Earlier today, Health and Human Services (HHS) Secretary Sylvia Mathews Burwell announced that HHS is doubling down on the historic shift taking place across the health care industry towards value-based care, and is setting a target of having 50 percent of Medicare payments under value-based care arrangements by 2018.
This would mean that in less than three years, around a quarter of a trillion dollars of health care spending would be made to providers who are being compensated not for ordering more tests and more procedures, but for delivering better outcomes – keeping patients healthier, keeping them out of the hospital, and keeping their chronic conditions in check.
This shift will address a central problem of the US health care system, one that lawmakers and policy experts on all sides of the issue agree is a key contributor to runaway medical inflation.
The logic is straightforward: by simply paying for the volume of services delivered, every provider has a strong incentive to do more — more tests, more procedures, more surgeries. And under this system, there is no financial incentive to maintain a comprehensive overview of patient care – to succeed by keeping the patient healthy, and health care costs down.
In making this announcement, Secretary Burwell took a step that many within HHS had been advocating quietly for years, and which many outside it have advocated more loudly.
Skeptics may ask: what does this accomplish? And why announce it now, when health care costs are already rising at the slowest rate in decades?
When CMS approved Solvadi, Gilead’s $84,000 drug for hepatitis C, the stakes were raised in drug price wars. Two opposing forces, one, a financial push toward lower costs came up against an opposing force of public sentiment. The FDA’s goal of getting 90% of patients moved from costly branded prescriptions to generics met with an an large outcry in social and traditional media for providing the best available care, rallying around the story of a patient. The wave of sentiment seems to have won over CMS.
Granted, CMS was likely considering the reversal in its policy on Solvadi, but it was the May 12th coverage by the Kaiser Family Foundation and NPR of the patient who was denied treatment, and the amplification across social media that turned the tide toward coverage.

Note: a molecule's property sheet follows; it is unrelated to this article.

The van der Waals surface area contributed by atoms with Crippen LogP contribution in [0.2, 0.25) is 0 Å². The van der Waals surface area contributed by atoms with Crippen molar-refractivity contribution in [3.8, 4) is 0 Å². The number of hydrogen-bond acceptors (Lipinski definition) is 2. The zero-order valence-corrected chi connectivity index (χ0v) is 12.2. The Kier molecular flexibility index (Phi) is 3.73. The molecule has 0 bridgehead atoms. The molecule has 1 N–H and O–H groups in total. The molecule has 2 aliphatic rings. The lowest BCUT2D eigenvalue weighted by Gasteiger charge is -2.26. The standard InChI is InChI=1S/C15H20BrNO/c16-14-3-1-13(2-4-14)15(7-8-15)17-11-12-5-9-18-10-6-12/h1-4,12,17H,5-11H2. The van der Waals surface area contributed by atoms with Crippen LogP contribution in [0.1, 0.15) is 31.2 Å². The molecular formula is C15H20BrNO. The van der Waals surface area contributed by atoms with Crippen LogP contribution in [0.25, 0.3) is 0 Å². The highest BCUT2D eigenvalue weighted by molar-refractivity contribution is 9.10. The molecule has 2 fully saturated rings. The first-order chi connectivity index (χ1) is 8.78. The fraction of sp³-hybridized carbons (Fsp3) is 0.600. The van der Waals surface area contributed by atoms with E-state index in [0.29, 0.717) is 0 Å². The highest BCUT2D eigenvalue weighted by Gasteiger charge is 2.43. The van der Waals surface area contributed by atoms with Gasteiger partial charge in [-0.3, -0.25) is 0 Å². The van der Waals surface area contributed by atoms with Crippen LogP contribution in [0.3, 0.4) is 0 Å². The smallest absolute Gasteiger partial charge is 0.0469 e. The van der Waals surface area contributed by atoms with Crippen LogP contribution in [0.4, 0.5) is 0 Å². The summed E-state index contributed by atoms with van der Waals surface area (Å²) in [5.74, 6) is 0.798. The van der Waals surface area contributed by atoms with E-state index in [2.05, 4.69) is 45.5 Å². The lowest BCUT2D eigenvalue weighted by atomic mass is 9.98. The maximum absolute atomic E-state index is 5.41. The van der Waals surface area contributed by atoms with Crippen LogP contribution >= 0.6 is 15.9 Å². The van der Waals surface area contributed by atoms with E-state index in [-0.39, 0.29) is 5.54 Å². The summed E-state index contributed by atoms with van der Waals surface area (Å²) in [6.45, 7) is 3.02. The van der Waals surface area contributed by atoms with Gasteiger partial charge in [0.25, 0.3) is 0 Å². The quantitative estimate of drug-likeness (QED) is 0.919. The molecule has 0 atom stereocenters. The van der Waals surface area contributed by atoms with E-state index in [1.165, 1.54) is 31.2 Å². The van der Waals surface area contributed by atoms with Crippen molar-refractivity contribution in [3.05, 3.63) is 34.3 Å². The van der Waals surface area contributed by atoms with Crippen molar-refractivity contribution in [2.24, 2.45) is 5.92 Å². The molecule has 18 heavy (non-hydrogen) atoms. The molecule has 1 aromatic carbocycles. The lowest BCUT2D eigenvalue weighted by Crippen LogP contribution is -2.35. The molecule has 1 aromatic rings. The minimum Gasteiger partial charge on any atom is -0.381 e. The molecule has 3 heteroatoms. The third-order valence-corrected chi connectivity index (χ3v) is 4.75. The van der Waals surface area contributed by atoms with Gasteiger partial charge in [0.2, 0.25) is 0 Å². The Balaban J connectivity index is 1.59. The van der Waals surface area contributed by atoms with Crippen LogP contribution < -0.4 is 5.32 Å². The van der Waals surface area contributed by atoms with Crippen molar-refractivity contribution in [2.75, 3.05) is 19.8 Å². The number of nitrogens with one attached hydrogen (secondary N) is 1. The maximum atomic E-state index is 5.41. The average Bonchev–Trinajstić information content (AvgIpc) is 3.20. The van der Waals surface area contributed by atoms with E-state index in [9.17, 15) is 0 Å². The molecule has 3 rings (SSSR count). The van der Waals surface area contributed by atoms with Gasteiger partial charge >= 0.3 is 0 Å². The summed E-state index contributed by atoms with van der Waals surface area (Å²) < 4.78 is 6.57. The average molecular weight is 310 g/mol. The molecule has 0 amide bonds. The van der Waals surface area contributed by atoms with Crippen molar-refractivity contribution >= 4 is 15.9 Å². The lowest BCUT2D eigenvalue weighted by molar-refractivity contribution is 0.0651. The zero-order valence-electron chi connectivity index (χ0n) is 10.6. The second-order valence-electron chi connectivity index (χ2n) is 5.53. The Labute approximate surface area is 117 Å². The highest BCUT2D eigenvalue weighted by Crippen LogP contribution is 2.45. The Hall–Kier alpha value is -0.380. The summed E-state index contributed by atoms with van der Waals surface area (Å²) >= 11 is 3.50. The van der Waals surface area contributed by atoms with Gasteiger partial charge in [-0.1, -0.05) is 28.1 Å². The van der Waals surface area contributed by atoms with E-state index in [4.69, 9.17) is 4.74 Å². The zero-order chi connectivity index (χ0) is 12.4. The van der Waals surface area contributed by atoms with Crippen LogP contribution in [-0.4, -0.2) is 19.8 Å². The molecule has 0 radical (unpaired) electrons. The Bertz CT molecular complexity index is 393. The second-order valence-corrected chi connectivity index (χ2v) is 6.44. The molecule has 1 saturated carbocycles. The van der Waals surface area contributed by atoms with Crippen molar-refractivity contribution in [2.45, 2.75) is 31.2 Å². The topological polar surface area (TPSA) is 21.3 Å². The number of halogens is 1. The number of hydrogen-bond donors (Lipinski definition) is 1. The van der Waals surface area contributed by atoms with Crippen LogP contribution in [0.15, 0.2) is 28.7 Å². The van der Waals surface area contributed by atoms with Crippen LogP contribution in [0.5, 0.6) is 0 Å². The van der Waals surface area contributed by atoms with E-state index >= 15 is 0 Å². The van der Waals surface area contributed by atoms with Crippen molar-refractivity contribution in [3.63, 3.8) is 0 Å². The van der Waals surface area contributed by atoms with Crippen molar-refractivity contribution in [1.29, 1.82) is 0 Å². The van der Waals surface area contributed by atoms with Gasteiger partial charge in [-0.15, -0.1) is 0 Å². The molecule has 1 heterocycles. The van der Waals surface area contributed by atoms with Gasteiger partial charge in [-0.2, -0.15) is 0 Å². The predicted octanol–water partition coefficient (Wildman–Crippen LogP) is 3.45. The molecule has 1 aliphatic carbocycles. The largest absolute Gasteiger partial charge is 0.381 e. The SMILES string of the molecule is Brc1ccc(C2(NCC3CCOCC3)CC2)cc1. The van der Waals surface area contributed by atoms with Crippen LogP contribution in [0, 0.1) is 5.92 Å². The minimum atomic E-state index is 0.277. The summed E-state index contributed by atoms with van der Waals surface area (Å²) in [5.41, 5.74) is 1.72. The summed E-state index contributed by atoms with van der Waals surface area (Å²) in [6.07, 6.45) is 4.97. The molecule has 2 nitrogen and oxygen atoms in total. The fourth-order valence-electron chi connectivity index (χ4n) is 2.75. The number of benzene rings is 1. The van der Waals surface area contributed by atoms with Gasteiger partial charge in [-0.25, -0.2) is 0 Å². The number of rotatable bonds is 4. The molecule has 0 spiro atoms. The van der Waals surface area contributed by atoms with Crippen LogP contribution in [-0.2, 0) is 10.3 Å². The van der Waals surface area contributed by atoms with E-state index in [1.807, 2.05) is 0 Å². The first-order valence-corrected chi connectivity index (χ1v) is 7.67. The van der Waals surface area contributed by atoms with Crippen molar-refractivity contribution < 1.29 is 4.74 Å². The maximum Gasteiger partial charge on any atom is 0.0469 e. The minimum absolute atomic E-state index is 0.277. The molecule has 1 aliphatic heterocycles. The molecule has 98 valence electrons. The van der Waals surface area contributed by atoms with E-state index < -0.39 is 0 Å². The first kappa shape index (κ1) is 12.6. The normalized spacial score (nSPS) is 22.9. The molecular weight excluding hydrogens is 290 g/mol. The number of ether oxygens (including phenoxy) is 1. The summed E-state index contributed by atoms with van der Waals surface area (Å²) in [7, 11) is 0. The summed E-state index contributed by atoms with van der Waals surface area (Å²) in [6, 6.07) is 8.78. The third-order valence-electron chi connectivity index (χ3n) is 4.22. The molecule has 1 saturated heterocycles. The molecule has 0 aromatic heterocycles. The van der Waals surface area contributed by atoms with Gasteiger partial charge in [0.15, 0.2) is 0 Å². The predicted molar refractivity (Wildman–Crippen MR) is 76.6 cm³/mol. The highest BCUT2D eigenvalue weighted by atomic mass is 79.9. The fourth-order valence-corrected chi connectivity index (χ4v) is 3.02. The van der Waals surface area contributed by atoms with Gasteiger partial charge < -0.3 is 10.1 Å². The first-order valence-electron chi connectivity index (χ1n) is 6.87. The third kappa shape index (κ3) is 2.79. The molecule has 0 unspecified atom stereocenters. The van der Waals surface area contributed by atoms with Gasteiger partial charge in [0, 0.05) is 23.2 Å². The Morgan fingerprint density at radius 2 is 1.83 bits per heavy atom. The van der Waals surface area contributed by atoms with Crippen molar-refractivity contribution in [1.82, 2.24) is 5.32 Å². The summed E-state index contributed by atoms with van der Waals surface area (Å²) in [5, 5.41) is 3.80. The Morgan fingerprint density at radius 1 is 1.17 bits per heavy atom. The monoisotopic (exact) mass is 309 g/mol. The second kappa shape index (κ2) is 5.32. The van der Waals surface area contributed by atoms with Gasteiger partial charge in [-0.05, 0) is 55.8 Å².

Solvadi had not been approved by the patient’s prescription drug carrier, so physicians lobbied CMS for coverage of Solvadi and the life of the patient. Solvadi appears to cure liver cancer in 90% of the patients who take it as recommended. CMS agreed. As a single payer, they have the incentive to balance drug costs and benefits with other costs and benefits, and new therapies often win the fight for coverage.
Getting Covered: The decision to pay for drug combinations is often quicker than FDA approval of the drug combinations
Objective health policy observers such as KFF note that in the early days of successful antiviral drug treatment for HIV, payers allowed doctors to “mix and match” medications in “off-label” or unapproved combinations as they thought best. Medicare is often slow to approve the physician-driven cocktails, so getting CMS to adopt the strategy was a win for many very sick people in this country, as it sets a precedent for “exceptions.”
One doctor at Beth Israel Health System in Boston has a trial that has shown that combining Solvadi with another high-cost treatment, Olysio (by Janssen, cost $66,000 for a course of treatment) resulted in 90-100% cure rate.
The CMS statement in this case noted that that “the new policy will apply broadly to hepatitis C patients whose doctors prescribe the combined use of the two drugs because they meet certain criteria laid out in January by the Infectious Diseases Society of America and the American Association for the Study of Liver Diseases.” Those guidelines recommend the combined use of the two drugs in patients with advanced liver disease who have failed to be cured by earlier drug regimens – even though the FDA has not yet approved the combination—because Medicare guidelines say a patient must have access to a therapy if his or her condition warrants it.